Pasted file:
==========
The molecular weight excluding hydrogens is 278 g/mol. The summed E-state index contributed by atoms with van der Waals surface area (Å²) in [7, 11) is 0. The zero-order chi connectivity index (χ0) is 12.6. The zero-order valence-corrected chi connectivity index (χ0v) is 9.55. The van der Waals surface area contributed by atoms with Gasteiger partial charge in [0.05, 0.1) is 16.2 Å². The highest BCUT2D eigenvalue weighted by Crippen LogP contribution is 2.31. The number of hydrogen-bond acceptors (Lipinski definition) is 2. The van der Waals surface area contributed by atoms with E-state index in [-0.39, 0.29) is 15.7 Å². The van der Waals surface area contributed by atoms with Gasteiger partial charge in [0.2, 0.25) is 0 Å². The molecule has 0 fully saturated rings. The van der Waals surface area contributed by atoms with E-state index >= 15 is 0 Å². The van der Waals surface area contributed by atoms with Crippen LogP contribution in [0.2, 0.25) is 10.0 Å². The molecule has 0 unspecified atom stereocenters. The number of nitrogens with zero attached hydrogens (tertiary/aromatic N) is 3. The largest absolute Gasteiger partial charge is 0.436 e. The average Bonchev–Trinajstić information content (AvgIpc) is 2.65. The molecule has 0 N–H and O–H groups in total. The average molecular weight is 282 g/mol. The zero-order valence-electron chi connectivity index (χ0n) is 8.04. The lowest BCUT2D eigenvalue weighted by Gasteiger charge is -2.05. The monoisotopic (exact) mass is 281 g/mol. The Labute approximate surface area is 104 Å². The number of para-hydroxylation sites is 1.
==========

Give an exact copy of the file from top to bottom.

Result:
The molecular weight excluding hydrogens is 278 g/mol. The summed E-state index contributed by atoms with van der Waals surface area (Å²) in [7, 11) is 0. The zero-order chi connectivity index (χ0) is 12.6. The zero-order valence-corrected chi connectivity index (χ0v) is 9.55. The van der Waals surface area contributed by atoms with Gasteiger partial charge in [0.05, 0.1) is 16.2 Å². The highest BCUT2D eigenvalue weighted by Crippen LogP contribution is 2.31. The number of hydrogen-bond acceptors (Lipinski definition) is 2. The van der Waals surface area contributed by atoms with E-state index in [-0.39, 0.29) is 15.7 Å². The van der Waals surface area contributed by atoms with Gasteiger partial charge in [0.2, 0.25) is 0 Å². The molecule has 0 fully saturated rings. The van der Waals surface area contributed by atoms with E-state index >= 15 is 0 Å². The van der Waals surface area contributed by atoms with Crippen LogP contribution in [0.2, 0.25) is 10.0 Å². The molecule has 0 unspecified atom stereocenters. The number of nitrogens with zero attached hydrogens (tertiary/aromatic N) is 3. The largest absolute Gasteiger partial charge is 0.436 e. The average Bonchev–Trinajstić information content (AvgIpc) is 2.65. The molecule has 0 N–H and O–H groups in total. The average molecular weight is 282 g/mol. The zero-order valence-electron chi connectivity index (χ0n) is 8.04. The lowest BCUT2D eigenvalue weighted by Gasteiger charge is -2.05. The monoisotopic (exact) mass is 281 g/mol. The Labute approximate surface area is 104 Å². The number of para-hydroxylation sites is 1.